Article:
For years he [the Nantucketer] knows not the land; so that when he comes to it at last,
it smells like another world, more strangely than the moon would be to an Earthsman.
Herman Melville, Moby Dick, Chapter 14
Moon dust has no salty scent,
no fishy smell, no reminder
of brine or earthly shoreline.
It does not smell like Kansas soil
awakening in spring,
or windblown Sahara sand.
Moon dust, the dust of broken molecules
smashed by eons of meteorite collisions
left with unsatisfied electron bonds
seeking partners, has no smell at all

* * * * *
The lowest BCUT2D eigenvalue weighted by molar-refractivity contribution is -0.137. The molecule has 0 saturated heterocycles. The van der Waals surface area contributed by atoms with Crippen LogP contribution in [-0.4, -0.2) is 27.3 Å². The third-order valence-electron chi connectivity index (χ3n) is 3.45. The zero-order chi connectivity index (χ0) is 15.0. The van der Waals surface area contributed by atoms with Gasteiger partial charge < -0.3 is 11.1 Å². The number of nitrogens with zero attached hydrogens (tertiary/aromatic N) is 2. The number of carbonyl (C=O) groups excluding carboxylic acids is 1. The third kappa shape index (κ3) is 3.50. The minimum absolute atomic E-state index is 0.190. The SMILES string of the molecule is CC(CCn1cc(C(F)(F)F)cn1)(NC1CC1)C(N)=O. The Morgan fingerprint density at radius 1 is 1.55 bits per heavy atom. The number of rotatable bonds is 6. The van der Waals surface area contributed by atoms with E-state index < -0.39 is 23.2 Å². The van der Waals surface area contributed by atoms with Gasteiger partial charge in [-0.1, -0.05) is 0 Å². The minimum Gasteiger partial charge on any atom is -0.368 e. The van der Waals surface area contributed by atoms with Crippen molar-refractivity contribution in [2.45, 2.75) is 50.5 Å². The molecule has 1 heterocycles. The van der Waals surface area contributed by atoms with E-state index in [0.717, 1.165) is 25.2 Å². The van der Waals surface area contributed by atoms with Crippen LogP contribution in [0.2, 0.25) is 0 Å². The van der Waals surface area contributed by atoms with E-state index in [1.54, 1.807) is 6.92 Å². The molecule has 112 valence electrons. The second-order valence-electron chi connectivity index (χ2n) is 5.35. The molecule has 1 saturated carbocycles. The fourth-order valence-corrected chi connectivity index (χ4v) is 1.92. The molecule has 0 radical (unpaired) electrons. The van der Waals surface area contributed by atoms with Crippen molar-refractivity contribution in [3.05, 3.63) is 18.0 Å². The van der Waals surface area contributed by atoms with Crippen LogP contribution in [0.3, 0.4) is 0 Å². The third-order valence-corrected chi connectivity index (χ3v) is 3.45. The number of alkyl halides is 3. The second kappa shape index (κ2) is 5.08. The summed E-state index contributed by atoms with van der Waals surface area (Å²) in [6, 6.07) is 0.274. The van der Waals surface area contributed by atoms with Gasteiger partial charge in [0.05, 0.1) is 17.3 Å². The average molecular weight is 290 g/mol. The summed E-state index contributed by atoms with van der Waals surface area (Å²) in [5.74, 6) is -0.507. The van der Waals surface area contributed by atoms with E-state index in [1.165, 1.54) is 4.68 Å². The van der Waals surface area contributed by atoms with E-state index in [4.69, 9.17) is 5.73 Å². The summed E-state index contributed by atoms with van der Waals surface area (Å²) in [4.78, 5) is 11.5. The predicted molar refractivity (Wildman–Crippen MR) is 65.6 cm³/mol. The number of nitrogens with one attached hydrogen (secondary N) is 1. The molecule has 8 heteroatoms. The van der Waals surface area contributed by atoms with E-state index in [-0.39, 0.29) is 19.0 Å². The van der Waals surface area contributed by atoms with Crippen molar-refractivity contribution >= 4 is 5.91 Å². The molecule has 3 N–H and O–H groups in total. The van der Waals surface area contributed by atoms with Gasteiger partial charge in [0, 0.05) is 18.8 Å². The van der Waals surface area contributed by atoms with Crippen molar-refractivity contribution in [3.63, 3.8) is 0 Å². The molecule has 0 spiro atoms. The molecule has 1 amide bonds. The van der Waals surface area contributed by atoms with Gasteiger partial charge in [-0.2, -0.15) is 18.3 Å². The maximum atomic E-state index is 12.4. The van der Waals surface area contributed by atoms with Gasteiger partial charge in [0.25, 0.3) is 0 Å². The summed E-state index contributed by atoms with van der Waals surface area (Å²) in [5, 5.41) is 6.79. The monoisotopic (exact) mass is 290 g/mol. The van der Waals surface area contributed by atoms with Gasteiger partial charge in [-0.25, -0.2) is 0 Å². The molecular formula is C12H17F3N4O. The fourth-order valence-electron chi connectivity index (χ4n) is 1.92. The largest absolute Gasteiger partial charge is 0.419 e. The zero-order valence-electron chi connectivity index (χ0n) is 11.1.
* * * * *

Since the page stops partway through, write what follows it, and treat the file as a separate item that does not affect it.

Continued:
when left in place as it was
for billions of years, dry and destitute,
but comes alive when touched by moisture
in a lunar lander or the mucus membrane
of an astronaut’s nose.
It smells something like fireplace ashes
sprinkled with water or the Indianapolis 500,
something like spent gunpowder
but unlike the smell of land or sea
on earth, our home. We only know
from the word of astronauts
who kicked up dust, who picked up dust
on space suits, helmets and boots,
who bottled dust and brought it back
to answer questions of the curious,
their fellow sailors on this little speck
in the vast sea of space.
~ Wilda Morris
[Originally published in Journal of Modern Poetry]